Cover for my new magnifier

Desktop Magnifier
Desktop Magnifier

Meet Maggie the Magnifier, so called to distinguish her from Jenny the Jensen Magnifier Light. Maggie was a Christmas present from my cousin. She’s wonderfully sturdy, with a nice heavy base, and notwithstanding the base mentions 1815, we think that was the foundation of the company, and Maggie herself is probably from the 1920s. She will be very useful for details and work at the table, rather than at my embroidery frame, but she needs a cover, both to keep the dust off, and to stop her setting fire to things on those rare occasions when the sun comes out.

Making the cover seemed a good way to pass the time over the period when I had Akhenaten hidden away, so I used a piece of brushed bouclé fabric and some rather lovely wool thread I got from somewhere-but-I-can’t-remember-where.

Inspiration And Progress
Inspiration And Progress

Since I did the Great Lady’s Magazine Stitch Off, I’ve become very conscious of what I learnt that I didn’t anticipate – becoming aware of how much more often an embroiderer of that period would have reckoned that Close Enough Is Good Enough, how often a pattern would have been sketched on by eye, rather than prick-&-pounced for precision, how much effect and speed would have trumped detail. I’m trying to apply that myself – when I don’t need exactitude, I don’t intend to strive for it. I hope it will make fun new projects more fun, and more “free”. This is a perfect candidate for that approach.

The basis of the design is a floral pattern from a rather gorgeous book called “Pattern and Ornament in the Arts of India”, with curlicues in the corners of the square of fabric. I practiced a couple of times in a notebook, and then simply drew the design in chalk on the fabric and started stitching.

This is going to be one of my New projects for this year…

13 thoughts on “Cover for my new magnifier

  1. A magnifier is a great tool for doing needlework. Good idea to make a cover, especially as the lens certainly can set things on fire if it is kept in the sun.
    You have found a very pleasing design there!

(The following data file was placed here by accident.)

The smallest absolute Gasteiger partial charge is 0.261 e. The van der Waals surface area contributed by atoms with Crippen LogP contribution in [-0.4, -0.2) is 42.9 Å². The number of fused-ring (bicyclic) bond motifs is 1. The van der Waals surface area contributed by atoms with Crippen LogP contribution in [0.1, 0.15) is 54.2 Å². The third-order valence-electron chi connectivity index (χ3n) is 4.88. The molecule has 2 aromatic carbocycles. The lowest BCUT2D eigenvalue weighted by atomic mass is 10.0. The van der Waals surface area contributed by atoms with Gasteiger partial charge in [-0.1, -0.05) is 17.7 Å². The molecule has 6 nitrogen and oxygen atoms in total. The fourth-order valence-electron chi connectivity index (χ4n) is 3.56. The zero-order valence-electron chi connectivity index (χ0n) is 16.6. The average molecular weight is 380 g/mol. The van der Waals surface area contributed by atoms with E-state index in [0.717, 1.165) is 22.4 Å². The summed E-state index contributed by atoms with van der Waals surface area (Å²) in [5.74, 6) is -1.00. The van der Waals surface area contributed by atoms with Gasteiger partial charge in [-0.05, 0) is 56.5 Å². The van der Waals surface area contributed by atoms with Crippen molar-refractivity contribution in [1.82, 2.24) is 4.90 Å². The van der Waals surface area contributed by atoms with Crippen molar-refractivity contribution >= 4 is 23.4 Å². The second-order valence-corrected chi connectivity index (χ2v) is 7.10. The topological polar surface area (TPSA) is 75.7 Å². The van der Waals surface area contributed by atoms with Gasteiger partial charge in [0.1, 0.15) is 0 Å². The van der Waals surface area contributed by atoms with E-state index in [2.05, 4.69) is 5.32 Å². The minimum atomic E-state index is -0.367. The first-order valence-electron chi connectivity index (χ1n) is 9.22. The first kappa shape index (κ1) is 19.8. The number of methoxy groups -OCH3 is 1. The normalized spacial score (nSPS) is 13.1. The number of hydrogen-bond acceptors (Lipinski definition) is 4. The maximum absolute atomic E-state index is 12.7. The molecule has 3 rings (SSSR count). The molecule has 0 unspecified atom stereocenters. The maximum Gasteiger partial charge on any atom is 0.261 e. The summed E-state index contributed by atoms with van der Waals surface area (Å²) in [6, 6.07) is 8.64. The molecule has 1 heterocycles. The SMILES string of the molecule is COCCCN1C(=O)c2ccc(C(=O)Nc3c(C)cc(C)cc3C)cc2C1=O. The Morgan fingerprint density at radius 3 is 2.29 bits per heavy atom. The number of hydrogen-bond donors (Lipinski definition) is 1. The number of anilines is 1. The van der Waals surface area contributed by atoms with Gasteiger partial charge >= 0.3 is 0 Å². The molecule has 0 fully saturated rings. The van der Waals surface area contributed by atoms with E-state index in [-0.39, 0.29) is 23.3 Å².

2. I like your design and am looking forward to seeing the finished article. I have had a go with my hung-round-the-neck magnifier, but found it made me feel a bit funny, like motion sickness, as moving the frame as I stitched made the focus change. I thought it would be better if I mounted the frame on my floor stand – but I can only find half of the bits for it!

  3. That certainly looks like a good and sturdy magnifier, and all magnifiers need a cover! I love both your cove and your attitude towards it. Whilst you’ve made it sound quite straight forward, the thought of just sketching on fabric terrifies me as I’m not a good artist! I look forward to more pieces from this collection this year.

  4. Good idea. My light doesn’t live in a position where its lens can get direct sun through it,and I don’t usually use the magnifier for working. (I much prefer stronger spectacles for that, for the same reason Frayed at the Edge gives. They move with me.) But it gets very dusty. I was surprised it didn’t come with a lid for the glass section. So I shall make myself a circular thingy to go on it. Thank you for the inspiration, Rachel.

  5. fire prevention is definitely a priority lol…I love the detail in the stitched piece here and the background cloth is a gorgeous colour.

  6. That looks like a really great magnifier. Nice and solid. I like the look of that book, the design under your fabric looks interesting.

  7. That is a darling little light but yes it has a wicked edge when it comes to lighting fires. You are going to need that cover.

  8. I love this stitching you’ve begun. Lately I’ve been reading a lot on Indian embroidery and textiles, and have ordered a book by Ann Morrell – yours sounds interesting as well so will look it up online.

  9. A very useful gift to receive and the pretty cover is a good idea, I like the floral pattern and the fabric choice. Two colours which I´d not think to use together and look perfect.

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